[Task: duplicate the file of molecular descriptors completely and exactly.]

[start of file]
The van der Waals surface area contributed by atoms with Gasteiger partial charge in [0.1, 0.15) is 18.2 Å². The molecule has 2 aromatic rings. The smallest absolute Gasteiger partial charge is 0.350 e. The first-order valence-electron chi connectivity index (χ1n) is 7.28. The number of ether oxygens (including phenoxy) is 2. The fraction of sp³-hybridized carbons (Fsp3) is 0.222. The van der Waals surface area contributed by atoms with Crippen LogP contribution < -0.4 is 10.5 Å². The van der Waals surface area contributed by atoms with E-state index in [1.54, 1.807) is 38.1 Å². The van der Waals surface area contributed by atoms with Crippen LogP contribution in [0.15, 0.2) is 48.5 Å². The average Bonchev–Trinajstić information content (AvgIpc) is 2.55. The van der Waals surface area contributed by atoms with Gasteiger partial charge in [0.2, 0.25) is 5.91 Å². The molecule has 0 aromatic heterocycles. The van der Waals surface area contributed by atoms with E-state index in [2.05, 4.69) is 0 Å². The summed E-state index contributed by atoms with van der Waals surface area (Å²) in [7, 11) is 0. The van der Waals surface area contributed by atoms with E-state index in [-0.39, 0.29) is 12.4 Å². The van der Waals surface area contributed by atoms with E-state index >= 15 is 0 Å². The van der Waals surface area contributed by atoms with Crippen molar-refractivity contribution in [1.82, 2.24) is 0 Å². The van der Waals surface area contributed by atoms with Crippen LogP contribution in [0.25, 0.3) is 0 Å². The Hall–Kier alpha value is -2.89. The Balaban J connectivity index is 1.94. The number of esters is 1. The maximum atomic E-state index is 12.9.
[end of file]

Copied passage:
The van der Waals surface area contributed by atoms with Gasteiger partial charge in [0.1, 0.15) is 18.2 Å². The molecule has 2 aromatic rings. The smallest absolute Gasteiger partial charge is 0.350 e. The first-order valence-electron chi connectivity index (χ1n) is 7.28. The number of ether oxygens (including phenoxy) is 2. The fraction of sp³-hybridized carbons (Fsp3) is 0.222. The van der Waals surface area contributed by atoms with Crippen LogP contribution < -0.4 is 10.5 Å². The van der Waals surface area contributed by atoms with E-state index in [1.54, 1.807) is 38.1 Å². The van der Waals surface area contributed by atoms with Crippen LogP contribution in [0.15, 0.2) is 48.5 Å². The average Bonchev–Trinajstić information content (AvgIpc) is 2.55. The van der Waals surface area contributed by atoms with Gasteiger partial charge in [0.2, 0.25) is 5.91 Å². The molecule has 0 aromatic heterocycles. The van der Waals surface area contributed by atoms with E-state index in [2.05, 4.69) is 0 Å². The summed E-state index contributed by atoms with van der Waals surface area (Å²) in [7, 11) is 0. The van der Waals surface area contributed by atoms with E-state index in [-0.39, 0.29) is 12.4 Å². The van der Waals surface area contributed by atoms with E-state index >= 15 is 0 Å². The van der Waals surface area contributed by atoms with Crippen molar-refractivity contribution in [1.82, 2.24) is 0 Å². The van der Waals surface area contributed by atoms with Crippen LogP contribution in [0.25, 0.3) is 0 Å². The Hall–Kier alpha value is -2.89. The Balaban J connectivity index is 1.94. The number of esters is 1. The maximum atomic E-state index is 12.9.